Governor Humphrey arrived at Independence early in 1871. He thus identified himself with that community at its beginning. While building up a law practice he also interested himself in other local affairs. In March, 1871, he founded the South Kansas Tribune, which he published until June, 1872. He then gave all his time to the law, and was associated with Col. A. M. York until January 1, 1884.
In the preceding December he was associated with George T. Guernsey, P. V. Hockett and others in organizing the Commercial Bank of Independence. Mr. Humphrey became president of this institution, which in 1891 was reorganized as the Commercial National Bank and in age and resources it had since ranked as one of the largest banks of Southern Kansas. Mr. Humphrey continued its president until he went to Topeka as governor of the state.
A vigorous republican, Governor Humphrey had become identified with politics as soon as he become a resident of Independence. About a year after he located there he was an unsuccessful candidate for the Legislature, and was defeated because he opposed an issue of railroad bonds. In 1876 he was elected to represent Montgomery County in the Legislature by a large majority, and during that time served as a member of the judiciary committee. Before the expiration of the term he was appointed lieutenant governor to fill a vacancy, and at the regular election in 1878 was elected lieutenant governor by a plurality of over 40,000 votes. He presided with great dignity over the senate in the session of 1879. In 1884 he was elected a member of the Senate from Montgomery County and while in the Senate was president pro tem.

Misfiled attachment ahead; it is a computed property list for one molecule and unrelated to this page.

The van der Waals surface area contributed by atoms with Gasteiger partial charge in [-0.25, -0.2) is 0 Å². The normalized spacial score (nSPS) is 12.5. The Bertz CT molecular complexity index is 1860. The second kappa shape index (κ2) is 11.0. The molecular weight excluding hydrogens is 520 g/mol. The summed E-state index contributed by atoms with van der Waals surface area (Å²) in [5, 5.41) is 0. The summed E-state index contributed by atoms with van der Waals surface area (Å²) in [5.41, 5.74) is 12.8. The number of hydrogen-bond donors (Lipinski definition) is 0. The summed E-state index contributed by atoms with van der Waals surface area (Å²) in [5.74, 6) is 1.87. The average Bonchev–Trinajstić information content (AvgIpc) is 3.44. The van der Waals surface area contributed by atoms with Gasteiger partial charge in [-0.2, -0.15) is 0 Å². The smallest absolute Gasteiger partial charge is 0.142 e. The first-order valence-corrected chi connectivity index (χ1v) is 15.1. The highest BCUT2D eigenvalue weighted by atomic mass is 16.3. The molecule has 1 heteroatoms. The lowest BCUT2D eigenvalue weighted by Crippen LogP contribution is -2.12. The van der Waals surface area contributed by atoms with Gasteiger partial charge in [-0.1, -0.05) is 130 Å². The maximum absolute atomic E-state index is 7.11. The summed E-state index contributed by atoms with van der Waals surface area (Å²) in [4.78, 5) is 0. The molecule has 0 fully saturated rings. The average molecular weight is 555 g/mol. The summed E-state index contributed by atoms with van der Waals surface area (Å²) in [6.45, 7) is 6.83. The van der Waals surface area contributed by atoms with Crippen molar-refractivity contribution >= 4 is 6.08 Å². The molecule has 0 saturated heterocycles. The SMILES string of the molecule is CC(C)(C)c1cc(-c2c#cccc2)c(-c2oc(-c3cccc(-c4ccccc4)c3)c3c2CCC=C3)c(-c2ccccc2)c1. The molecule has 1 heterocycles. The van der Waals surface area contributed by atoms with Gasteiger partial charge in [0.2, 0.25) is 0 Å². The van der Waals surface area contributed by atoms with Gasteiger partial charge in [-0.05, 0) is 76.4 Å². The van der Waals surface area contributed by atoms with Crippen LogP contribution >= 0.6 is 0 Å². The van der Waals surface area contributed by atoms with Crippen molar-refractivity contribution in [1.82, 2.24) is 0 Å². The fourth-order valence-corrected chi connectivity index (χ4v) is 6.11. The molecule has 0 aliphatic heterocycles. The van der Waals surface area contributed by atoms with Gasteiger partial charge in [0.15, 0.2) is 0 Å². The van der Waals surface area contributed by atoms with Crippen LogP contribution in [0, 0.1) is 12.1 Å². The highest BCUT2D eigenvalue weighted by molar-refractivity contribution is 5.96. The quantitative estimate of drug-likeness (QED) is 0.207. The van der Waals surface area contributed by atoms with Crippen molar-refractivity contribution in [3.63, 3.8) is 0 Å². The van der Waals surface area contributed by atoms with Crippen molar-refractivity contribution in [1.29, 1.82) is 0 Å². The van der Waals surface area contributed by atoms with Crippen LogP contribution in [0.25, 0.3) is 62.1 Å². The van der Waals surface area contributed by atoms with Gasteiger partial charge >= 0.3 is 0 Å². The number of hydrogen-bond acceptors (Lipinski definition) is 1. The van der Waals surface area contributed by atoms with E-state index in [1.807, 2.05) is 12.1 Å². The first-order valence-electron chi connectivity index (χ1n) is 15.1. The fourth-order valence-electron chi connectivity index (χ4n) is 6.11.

In 1888 he became a candidate for governor and was given the largest plurality by which a governor of the state was ever elected in Kansas. The vote stood as follows: Lyman U. Humphrey, 180,841; John Martin, 107,480; P. P. Elder, 35,837; J. D. Botkin, 6,439. Thus he went into office with a plurality of over 73,000. Every county in the state had given him a majority but two. In 1890 he was re-elected, this time by a plurality of about 8,000. A coincidence that should be noted in this sketch is that he was first nominated for governor on July 25, 1888, his forty-fourth birthday, and was elected on November 6, his mother’s birthday.